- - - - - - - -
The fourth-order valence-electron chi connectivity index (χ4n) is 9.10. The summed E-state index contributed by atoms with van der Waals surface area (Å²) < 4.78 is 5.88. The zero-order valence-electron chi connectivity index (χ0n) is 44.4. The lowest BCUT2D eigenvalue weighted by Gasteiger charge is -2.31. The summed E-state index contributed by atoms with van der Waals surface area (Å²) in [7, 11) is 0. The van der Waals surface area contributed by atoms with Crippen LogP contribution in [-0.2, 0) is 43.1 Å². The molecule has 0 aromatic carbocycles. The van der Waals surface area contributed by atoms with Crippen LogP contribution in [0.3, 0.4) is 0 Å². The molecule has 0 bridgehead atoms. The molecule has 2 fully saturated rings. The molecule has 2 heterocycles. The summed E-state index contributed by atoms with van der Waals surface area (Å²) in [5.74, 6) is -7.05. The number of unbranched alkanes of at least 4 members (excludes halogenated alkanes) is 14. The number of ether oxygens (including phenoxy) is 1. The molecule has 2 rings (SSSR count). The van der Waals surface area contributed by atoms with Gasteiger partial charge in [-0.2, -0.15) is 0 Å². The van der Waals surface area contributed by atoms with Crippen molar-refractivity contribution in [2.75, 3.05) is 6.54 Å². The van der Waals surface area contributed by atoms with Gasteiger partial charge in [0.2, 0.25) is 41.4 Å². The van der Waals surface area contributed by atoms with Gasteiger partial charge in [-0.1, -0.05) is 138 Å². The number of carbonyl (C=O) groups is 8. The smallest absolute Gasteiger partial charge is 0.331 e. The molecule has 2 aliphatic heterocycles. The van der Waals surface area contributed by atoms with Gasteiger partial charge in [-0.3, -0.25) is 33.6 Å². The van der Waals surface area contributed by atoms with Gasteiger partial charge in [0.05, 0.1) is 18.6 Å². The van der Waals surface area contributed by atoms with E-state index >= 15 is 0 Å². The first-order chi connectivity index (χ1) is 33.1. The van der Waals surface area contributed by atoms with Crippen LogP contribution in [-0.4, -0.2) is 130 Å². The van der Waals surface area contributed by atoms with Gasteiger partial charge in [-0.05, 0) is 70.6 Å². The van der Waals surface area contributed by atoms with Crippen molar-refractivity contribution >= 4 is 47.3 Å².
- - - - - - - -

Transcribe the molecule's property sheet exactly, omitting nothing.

The fourth-order valence-electron chi connectivity index (χ4n) is 9.10. The summed E-state index contributed by atoms with van der Waals surface area (Å²) < 4.78 is 5.88. The zero-order valence-electron chi connectivity index (χ0n) is 44.4. The lowest BCUT2D eigenvalue weighted by Gasteiger charge is -2.31. The summed E-state index contributed by atoms with van der Waals surface area (Å²) in [7, 11) is 0. The van der Waals surface area contributed by atoms with Crippen LogP contribution in [-0.2, 0) is 43.1 Å². The molecule has 0 aromatic carbocycles. The van der Waals surface area contributed by atoms with Crippen LogP contribution in [0.3, 0.4) is 0 Å². The molecule has 0 bridgehead atoms. The molecule has 2 fully saturated rings. The molecule has 2 heterocycles. The summed E-state index contributed by atoms with van der Waals surface area (Å²) in [5.74, 6) is -7.05. The number of unbranched alkanes of at least 4 members (excludes halogenated alkanes) is 14. The number of ether oxygens (including phenoxy) is 1. The molecule has 2 rings (SSSR count). The van der Waals surface area contributed by atoms with Gasteiger partial charge in [-0.2, -0.15) is 0 Å². The van der Waals surface area contributed by atoms with Crippen molar-refractivity contribution in [2.75, 3.05) is 6.54 Å². The van der Waals surface area contributed by atoms with Gasteiger partial charge in [0.2, 0.25) is 41.4 Å². The van der Waals surface area contributed by atoms with Gasteiger partial charge in [-0.1, -0.05) is 138 Å². The number of carbonyl (C=O) groups is 8. The smallest absolute Gasteiger partial charge is 0.331 e. The molecule has 2 aliphatic heterocycles. The van der Waals surface area contributed by atoms with Gasteiger partial charge in [-0.3, -0.25) is 33.6 Å². The van der Waals surface area contributed by atoms with Gasteiger partial charge in [0.05, 0.1) is 18.6 Å². The van der Waals surface area contributed by atoms with E-state index >= 15 is 0 Å². The first-order chi connectivity index (χ1) is 33.1. The van der Waals surface area contributed by atoms with Crippen LogP contribution in [-0.4, -0.2) is 130 Å². The van der Waals surface area contributed by atoms with Gasteiger partial charge in [-0.05, 0) is 70.6 Å². The van der Waals surface area contributed by atoms with Crippen molar-refractivity contribution >= 4 is 47.3 Å².